Queer Imposter Syndrome

“The actual imposters will never feel imposter syndrome.”

I’ve never heard of this before, and reading it felt so validating. I’ve been saying I’m bisexual ever since I started going to a women’s college fifteen years ago. I thought that maybe it was because I was exploring, but no, I was definitely attracted to certain women at my school or at neighboring colleges. I grew up in a house with a mom who had a gay best friend and a dad who was a closeted homophobe. Not fully, but it did make him uncomfortable.

I had queer friends and I had a trans friend in high school, but I wasn’t allowed to be anything but straight, even though my dad never said that outright. I know he would’ve supported me no matter what, but there was this fear of disappointing them and fears from my adoption trauma that kept telling me he’d reject me. So I forced my own mind to believe it was wrong for me. Not for anyone else. How could I help that? He told me that my trans friend wasn’t allowed to come over if “he” (she) was going to dress like a woman. I was scared to be myself because everything that my subconscious knew I was were things my dad hated. To me, the fight wasn’t worth it; it only brought on more trauma and pain every time I tried.

So when I went to a women’s college where so many people were openly queer, it was amazing. Refreshing. Informative. I was able to be ME, there. So I let loose. I’ve never had a girlfriend but I’ve had many crushes on many cis women (why I called myself bi as opposed to pan) throughout these fifteen years. I was able to act on two of those crushes but only briefly. Kissing was as far as I got with one, hand holding with the other – neither wanted a relationship with me. And then I fell into relationships with guys, one right after the other. Mike. Matt. TJ. Gerard. Kevin. With no breaks in between any of them that lasted longer than a few weeks.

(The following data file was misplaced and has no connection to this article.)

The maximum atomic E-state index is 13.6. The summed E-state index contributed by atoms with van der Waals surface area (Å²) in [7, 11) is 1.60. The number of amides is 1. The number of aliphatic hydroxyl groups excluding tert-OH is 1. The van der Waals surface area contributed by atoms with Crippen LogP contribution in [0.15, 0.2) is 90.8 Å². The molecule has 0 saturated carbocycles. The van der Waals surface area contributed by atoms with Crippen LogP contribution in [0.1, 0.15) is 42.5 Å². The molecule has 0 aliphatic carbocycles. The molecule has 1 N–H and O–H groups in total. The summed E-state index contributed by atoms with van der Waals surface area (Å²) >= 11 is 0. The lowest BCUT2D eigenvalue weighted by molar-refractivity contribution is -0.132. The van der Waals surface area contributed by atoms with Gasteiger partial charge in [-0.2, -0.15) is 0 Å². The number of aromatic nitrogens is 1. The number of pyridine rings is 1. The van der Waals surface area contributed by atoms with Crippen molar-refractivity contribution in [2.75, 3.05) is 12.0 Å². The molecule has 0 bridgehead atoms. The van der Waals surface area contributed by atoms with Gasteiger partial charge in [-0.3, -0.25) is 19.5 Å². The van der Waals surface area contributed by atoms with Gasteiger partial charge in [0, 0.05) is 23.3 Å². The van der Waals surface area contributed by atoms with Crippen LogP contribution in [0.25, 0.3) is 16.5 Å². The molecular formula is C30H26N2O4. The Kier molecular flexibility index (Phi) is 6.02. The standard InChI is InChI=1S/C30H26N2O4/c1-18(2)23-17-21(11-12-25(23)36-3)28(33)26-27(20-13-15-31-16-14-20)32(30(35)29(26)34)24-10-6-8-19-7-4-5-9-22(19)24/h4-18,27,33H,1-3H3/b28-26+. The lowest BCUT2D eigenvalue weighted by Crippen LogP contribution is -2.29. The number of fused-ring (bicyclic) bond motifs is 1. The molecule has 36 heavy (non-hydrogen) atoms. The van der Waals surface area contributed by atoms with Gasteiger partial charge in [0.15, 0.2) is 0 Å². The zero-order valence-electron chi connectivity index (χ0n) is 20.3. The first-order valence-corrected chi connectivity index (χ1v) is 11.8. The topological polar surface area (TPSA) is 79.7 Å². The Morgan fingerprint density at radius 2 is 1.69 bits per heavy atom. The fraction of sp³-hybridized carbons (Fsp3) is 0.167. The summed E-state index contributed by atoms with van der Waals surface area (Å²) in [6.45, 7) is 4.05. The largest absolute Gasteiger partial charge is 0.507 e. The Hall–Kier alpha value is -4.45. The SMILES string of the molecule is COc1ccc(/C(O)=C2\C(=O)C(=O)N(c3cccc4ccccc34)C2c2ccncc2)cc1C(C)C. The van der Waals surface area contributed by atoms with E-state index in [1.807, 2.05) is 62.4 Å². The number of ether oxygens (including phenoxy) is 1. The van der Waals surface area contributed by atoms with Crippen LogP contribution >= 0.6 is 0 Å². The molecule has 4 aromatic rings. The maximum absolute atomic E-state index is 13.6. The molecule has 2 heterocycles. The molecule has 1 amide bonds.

Last year, I did a lot of soul searching. Inner work. I discovered a lot about myself that changed my life in the best ways possible. But, I’ve noticed that I’m much more selective with women. I don’t think that’s the best word, actually – I’m attracted to men much more often than I am to women, and that’s only physically (not necessarily sexually). Romantically, however, is another story entirely. Someone I met almost 2 years ago, who has become a sister to me, explained demisexual and demiromantic to me last year and then everything clicked.

I was afraid that I was attracted to the idea of being bi while actually being straight. I was afraid that I was wrong about myself and walking around lying. To everyone and to myself. She quelled that fear last year, and again recently. I’ve been worried about this on and off during the past year, even after realizing in January that I’m actually pan, not bi. Much more recently, I’ve been wondering if it’s possible to only be romantically attracted to women and not sexually, and also wondering if that’s just a fantasy.

But it’s not. It’s real. Sexual and romantic orientations are complex and vast, as is gender. There are so many, and while some people don’t like labels, I need them. Labels help me. So, on that note, I’m pan. I believe the full term for me personally would be panromantic but it could also be pansexual. I identify as polyamorous, which was a huge and scary realization when it struck me because I was afraid of not being accepted, but my husband is the most wonderful person in the world and helped me realize that it’s okay to identify this way. I am monogamous in my marriage, and the happiest I’ve ever been. I don’t long for anything else. I fall somewhere on the demi spectrum. I am physically attracted to men more often than women, but it does happen with women sometimes. I believe I am demisexual with women; I haven’t gotten close enough to a woman to form a romantic bond so I wouldn’t know if I’d be sexually attracted to them, but I have had several hardcore crushes.

I am not an imposter. I struggle with this every day, and anxiety thought spirals that accompany it. I am not an imposter. I am just me, and no one can invalidate that.

https://www.bustle.com/p/queer-imposter-syndrome-can-be-challenging-but-heres-how-to-move-past-it-18013185?utm_campaign=fbproliq&utm_content=+NYNzA&utm_medium=pro&utm_source=facebook&lsid=zO8MjYxMA

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